This is not my first time writing for the Jewish Week. In fact, I am a prize-winning writer for this very publication, with 31 words that changed my life.
12 years ago, just three months post-breakup with a long-term boyfriend, I mustered my confidence, creativity and chocolate to pen a personal ad to run in Jewish Week’s print edition. The paper declared my 31 words as the Ad of the Week (“…This week’s winner of a gift certificate for dinner for two at Mendy’s”!), meaning that my public appeal for a partner would be reinforced by superior visibility and free kosher meat.
Meanwhile in Forest Hills, a handsome single Jewish guy named Michael (who just happened to meet every qualification in my ad), picked up a copy of the Jewish Week and flipped to the personals for the first time. Bottom line: 48 people responded to my ad and I called one person back – Michael. One year later we got married, and every member of our wedding party got a mug with my Jewish Week personal ad printed on it, with the word FOUND stamped in red.
Fast forward 12 years: Editor Gary Rosenblatt asks if I’d be interested in writing a coaching column for the Jewish Week, and I jump at the chance while barely managing my goose bumps. As if the personal prize of my husband Michael (and by extension, our prized twins Jacob and Sophie), weren’t enough, now the Jewish week was offering me a professional prize as well.
Bashert! Bashert? Bashert, and…
Yes, I believe in bashert, that all-purpose Yiddish word that laypeople such as me roughly translate to mean meant to be, fate or destiny. It gives both language and credibility to the satisfaction and sparkle we feel when something works out just right in a way that we can’t explain. It also provides us some small comfort when we’re suffering from a disappointment too new or too sore to process. As a coach, I hear my Jewish clients share their personal and professional victories with bashert: “I’ve wanted to work in publishing my whole life, so when this job opened up, it was bashert!” And of course, my clients divorce themselves from the pain of loss by pinning partial fault on bashert, from “I guess he wasn’t my bashert” to “I’m sure it was bashert that this apartment fell through – I just have to wait for the right one.”
But bashert doesn’t work alone. Bashert has three concrete, earthbound partners we need to identify and develop to help us create a future that looks different from our past or present.
Partner 1: Opportunity
When I was looking for my future husband, I had an opportunity to advertise for free in the Jewish Week, and I took advantage of it. I was approached about writing for the Jewish Week because there was an opportunity to create new online content, and I took advantage of it. Opportunity is the opening in the universe we need to see and seize in order to create new possibilities.
To uncover your opportunities, ask yourself:
· What are the hidden opportunities underlying my current challenge?
· What opportunity that I’ve said “no” to in the past will I say “yes” to now?
· What opportunity will I create or take advantage of in the next 24 hours?
Partner 2: Motivation
Wallowing over my broken heart while chugging melted pints of Ben & Jerry’s got old fast (and fattening even faster) which amped up my motivation to get back out in the dating market because I wanted to be partnered. And, despite having a full time job as a coach and another full time job as a wife and mom, I was extremely motivated to write this column for the Jewish Week because I wanted to reach a wider audience. Motivation is the engine that drives our actions, either in reverse or forward.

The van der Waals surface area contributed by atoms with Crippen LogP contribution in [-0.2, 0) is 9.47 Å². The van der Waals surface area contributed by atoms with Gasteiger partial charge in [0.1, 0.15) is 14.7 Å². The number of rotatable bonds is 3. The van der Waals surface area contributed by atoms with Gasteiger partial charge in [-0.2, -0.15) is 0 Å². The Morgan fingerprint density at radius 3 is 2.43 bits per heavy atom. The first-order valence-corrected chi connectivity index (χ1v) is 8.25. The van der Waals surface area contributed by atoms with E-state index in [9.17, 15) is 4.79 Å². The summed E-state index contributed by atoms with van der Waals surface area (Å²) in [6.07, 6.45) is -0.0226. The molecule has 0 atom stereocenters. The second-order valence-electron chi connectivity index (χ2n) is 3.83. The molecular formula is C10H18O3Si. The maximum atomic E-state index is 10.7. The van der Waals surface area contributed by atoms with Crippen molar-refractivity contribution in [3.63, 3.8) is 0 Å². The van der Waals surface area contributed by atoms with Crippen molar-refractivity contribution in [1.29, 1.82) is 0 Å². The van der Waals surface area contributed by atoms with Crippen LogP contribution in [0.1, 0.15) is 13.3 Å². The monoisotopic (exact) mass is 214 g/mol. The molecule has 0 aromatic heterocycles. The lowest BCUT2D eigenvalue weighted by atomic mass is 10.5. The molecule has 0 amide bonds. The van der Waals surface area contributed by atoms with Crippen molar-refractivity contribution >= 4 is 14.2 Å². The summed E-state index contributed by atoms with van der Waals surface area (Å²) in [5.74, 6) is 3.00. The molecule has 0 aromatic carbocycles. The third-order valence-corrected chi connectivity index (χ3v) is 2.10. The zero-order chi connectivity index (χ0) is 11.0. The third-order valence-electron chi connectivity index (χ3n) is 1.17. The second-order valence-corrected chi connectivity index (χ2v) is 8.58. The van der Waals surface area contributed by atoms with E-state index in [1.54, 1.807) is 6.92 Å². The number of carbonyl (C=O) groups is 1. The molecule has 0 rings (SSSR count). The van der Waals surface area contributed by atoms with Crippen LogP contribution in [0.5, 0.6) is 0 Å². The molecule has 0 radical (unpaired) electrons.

To tap into your motivation, ask yourself:
· What do I really want? What’s important to me about this?
· What small or radical change will it take to jumpstart things?
· What belief needs to shift for me to create the next step?
Partner 3: Ability
Despite another break-up (yes, this was one of many), I knew that I had the relationship skills to be in it for the long haul with the right person. I also knew that I had the writing skills to draft a personal ad that would garner some attention, and evidently, dinner. In terms of this gig, it was a combination of my networking skills and my writing skills that got me the column. Ability is the combination of competence and confidence that we need to get the job done.
To know what you know and what you need, ask yourself:
· What abilities do I have that I can develop more fully?
· Where am I already at the top of my game? How do I know?
· How might skill development or support make the difference?
Magical? Hardly. Mystical? Not so much. Practical? Very. While we wait for the warm hand of bashert to guide us, we also need to capitalize on our opportunities, tap into our motivations, and identify and grow our abilities, so that we become active partners in turning “what is” into “what could be” for our personal and professional lives. (And if you need a little help in making bashert happen, email me for my 31-word personal ad!)
Deborah Grayson Riegel is a certified coach, speaker and trainer who helps individuals, teams and organizations achieve personal and professional success through her high-energy workshops, presentations and one-on-one coaching. Visit her online at www.myjewishcoach.com or www.elevatedtraining.com.
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